Wednesday, October 29, 2014

Ask a stupid question

All my working life, I have been dealing with stupid questions. They mostly come from people who are too lazy to follow directions.

For example, when I worked for a recycling nonprofit, I fielded all the inquiries that came through the contact form. At the top of the form, we had posted a list of questions we could not answer. Of course, this did not stop people from asking those same questions on a regular basis. I started compiling a list of the dumbest questions so that I could eventually blog about them, but I always chickened out, afraid it would cost me my job...and sometime since I left the job, I lost the list.

I get a few eye-roller questions here at my current job (though I think I've intimidated most of our users into thinking twice before sending me a question). But by far the stupidest questions I get nowadays are from my potential guests on Airbnb. In my listing, I describe my living situation and the surrounding area in great detail. Almost any question that people could think to ask about my accommodations is answered. I post at the top of my listing a plea (in capital letters!) for people to read the whole listing before asking a question or making a booking request. But almost every day, I receive an inquiry from some lazy oaf who wants to know how close I am to the airport and DC and public transportation (see section "Getting Around") and how much the room costs (see first line of listing). I get complaints from guests who were not expecting me to have pets, even though I have dedicated a whole paragraph to explaining about the dog, the rabbit, and their respective shedding habits, and I include a picture of them both in the photos section.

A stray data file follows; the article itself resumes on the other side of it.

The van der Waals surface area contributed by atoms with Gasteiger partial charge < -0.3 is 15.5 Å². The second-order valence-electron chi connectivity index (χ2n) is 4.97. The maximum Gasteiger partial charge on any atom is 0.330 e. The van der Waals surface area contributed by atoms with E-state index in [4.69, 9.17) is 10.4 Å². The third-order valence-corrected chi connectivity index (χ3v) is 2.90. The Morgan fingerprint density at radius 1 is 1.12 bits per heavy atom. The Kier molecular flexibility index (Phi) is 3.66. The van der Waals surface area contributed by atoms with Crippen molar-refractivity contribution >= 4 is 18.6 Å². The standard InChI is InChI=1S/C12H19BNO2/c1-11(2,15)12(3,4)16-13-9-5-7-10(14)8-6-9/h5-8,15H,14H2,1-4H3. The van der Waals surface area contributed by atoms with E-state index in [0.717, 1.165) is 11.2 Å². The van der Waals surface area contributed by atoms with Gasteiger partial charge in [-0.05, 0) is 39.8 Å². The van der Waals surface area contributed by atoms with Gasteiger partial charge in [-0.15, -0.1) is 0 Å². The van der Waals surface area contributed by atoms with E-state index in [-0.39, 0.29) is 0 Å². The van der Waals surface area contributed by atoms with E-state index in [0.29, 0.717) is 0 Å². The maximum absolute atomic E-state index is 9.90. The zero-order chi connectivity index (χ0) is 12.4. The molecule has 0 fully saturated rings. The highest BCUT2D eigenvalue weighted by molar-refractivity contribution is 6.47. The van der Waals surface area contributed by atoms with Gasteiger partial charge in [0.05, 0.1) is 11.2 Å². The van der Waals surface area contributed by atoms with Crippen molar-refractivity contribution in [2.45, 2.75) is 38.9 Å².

I list my room at the lowest price in my metropolitan area (It costs approximately as much to stay in my house with a private room, an outfitted bed, a kitchen, free towels, and central heat as it does to rent a campsite and bring your own tent). But just yesterday, I got a singular inquiry from a potential guest from Viet Nam wanting to know "Can you give me more discount for Vietnamese?" This person also wanted to know whether I was close to DC. Well, with two stupidity strikes against them, I didn't even want their money. I declined their inquiry without another word.

The moral of this story is, if you were contemplating asking someone a question today, contemplate this first: When the answer is right under your nose but you refuse to look for it, you're only sending the message that you value your own time more than that of the person you're asking—hardly the right way to begin an interaction. If you can do just one thing to make this world a better place, it's to do your research before you ask a question. Oh, and if your question is about whether you can get a discount for being Vietnamese, better to not ask at all.

Thursday, October 23, 2014

Starbucks Redux

Ages ago, early on in my cookie-reviewing career, I did a little piece on the Starbucks chocolate chunk cookie, in which I concluded that Starbucks cookies were good, but no longer worth their price.